THE PRIVILEGE OF BEING ABLE TO HAVE DREAMS, IDEAS AND GOALS COME TO FRUITION, IS THE CORE OF WHAT WE ARE ABLE TO EXPERIENCE BECAUSE OF THE FREEDOMS THAT ARE OURS IN AMERICA.

- Denise Burnett Stewart

SMALL BUSINESS DRIVES THE AMERICAN ECONOMY. IT THRIVES AND SURVIVES NO MATTER WHAT MAY BE GOING ON IN THE MAIN ECONOMY.

- Dick Gadomski

UNLESS WE PROMOTE ENTREPRENEURSHIP, WE WILL NOT HAVE AN EXCITING BUSINESS ATMOSPHERE IN OUR COUNTRY.

- Allen B. Morgan, Jr.

Charles L. Wurtzburger

Cleo, Inc.
Founder/President (retired)

“The entrepreneur is the lifeblood, or fuel, in the marketplace.” In 1953, Charles L. Wurtzburger and his father founded the Memphis Converting Company, of which he served as President for 25 years. In 1962, the name of that company was changed to Cleo Wrap, Inc. In 1964 it was sold to C.I.T. Financial Corp. It subsequently, over the next 10 years, went from one of the smallest of 23 gift-wrap companies to the largest in the world. Charles retired in 1975 as President and CEO, but remained a consultant to the company until 1991.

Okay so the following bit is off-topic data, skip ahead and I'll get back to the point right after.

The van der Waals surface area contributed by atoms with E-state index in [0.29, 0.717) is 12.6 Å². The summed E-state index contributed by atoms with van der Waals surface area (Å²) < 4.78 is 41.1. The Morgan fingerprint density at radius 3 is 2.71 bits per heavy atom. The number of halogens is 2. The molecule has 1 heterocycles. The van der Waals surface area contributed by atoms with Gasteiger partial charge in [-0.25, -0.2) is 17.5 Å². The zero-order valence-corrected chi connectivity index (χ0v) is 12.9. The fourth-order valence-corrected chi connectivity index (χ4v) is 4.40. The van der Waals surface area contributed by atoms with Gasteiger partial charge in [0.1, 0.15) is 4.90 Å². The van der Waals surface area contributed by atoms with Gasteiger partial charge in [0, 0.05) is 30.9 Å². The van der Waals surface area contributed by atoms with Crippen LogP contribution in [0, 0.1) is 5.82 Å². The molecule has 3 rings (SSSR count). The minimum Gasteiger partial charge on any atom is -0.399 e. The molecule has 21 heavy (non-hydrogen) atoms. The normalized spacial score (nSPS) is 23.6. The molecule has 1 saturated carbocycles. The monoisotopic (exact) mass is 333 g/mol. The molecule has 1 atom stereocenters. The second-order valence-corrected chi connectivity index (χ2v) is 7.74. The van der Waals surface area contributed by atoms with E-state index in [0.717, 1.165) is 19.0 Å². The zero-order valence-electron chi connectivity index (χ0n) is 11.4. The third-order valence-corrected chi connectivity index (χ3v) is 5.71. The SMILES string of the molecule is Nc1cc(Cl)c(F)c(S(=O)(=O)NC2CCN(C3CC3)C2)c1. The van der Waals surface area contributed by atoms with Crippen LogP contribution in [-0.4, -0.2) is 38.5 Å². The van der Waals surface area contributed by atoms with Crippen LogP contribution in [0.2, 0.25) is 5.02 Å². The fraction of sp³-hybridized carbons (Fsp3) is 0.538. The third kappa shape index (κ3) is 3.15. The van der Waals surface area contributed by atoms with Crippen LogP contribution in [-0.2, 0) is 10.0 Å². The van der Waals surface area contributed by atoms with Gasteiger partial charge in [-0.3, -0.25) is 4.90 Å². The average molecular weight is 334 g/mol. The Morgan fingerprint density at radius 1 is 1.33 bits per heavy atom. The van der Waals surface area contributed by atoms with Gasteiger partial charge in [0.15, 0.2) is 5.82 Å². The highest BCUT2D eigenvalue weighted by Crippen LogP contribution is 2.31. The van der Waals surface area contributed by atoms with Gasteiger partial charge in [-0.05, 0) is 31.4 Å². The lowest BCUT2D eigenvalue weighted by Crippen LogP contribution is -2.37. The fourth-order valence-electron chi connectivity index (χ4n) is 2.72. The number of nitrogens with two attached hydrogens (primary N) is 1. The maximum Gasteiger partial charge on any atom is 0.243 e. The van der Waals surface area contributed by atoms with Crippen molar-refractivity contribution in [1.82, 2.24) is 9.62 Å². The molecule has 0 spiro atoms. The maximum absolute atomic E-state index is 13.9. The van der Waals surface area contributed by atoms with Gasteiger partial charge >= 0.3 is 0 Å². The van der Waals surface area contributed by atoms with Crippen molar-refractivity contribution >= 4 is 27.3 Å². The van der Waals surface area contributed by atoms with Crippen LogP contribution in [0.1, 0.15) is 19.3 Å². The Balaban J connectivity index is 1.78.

Charles Wurtzburger, a 1992 inductee into the Society of Entrepreneurs, is also very involved in the Memphis community. His activities were 25 years on the Board of Dixon Gallery and Garden as well as that of the “Hugo Dixon Foundation.” He was one of the five founding board members of the “Food Bank.” Also served 7 years on the board of Le Bonheur Children’s Hospital.

Charles also was a charter member of the Economic Club in Memphis. He also served on the board of Southwind, TPC Club when it was initially built until it was sold to the TPC Pension Fund.

Description of Business:

The largest manufacturer of gift-wrap in the world, also manufactures ribbon, tags, Christmas cards, and other holiday related items. The company was sold 3 additional times until the Memphis operation was closed in 2011. At its peak, it employed 3,000 and was Memphis’ largest manufacturing employer.

Year Business Founded:

1950

Year Inducted:

1992

Thoughts on Entrepreneurship:

“‘The vast majority of jobs are created by small businesses and the entrepreneur is the lifeblood, or fuel, in the marketplace. As larger, more mature business and industry is downsizing, entrepreneurs are creating whole new businesses, such as software companies. The service industry will continue to be led by entrepreneurs.”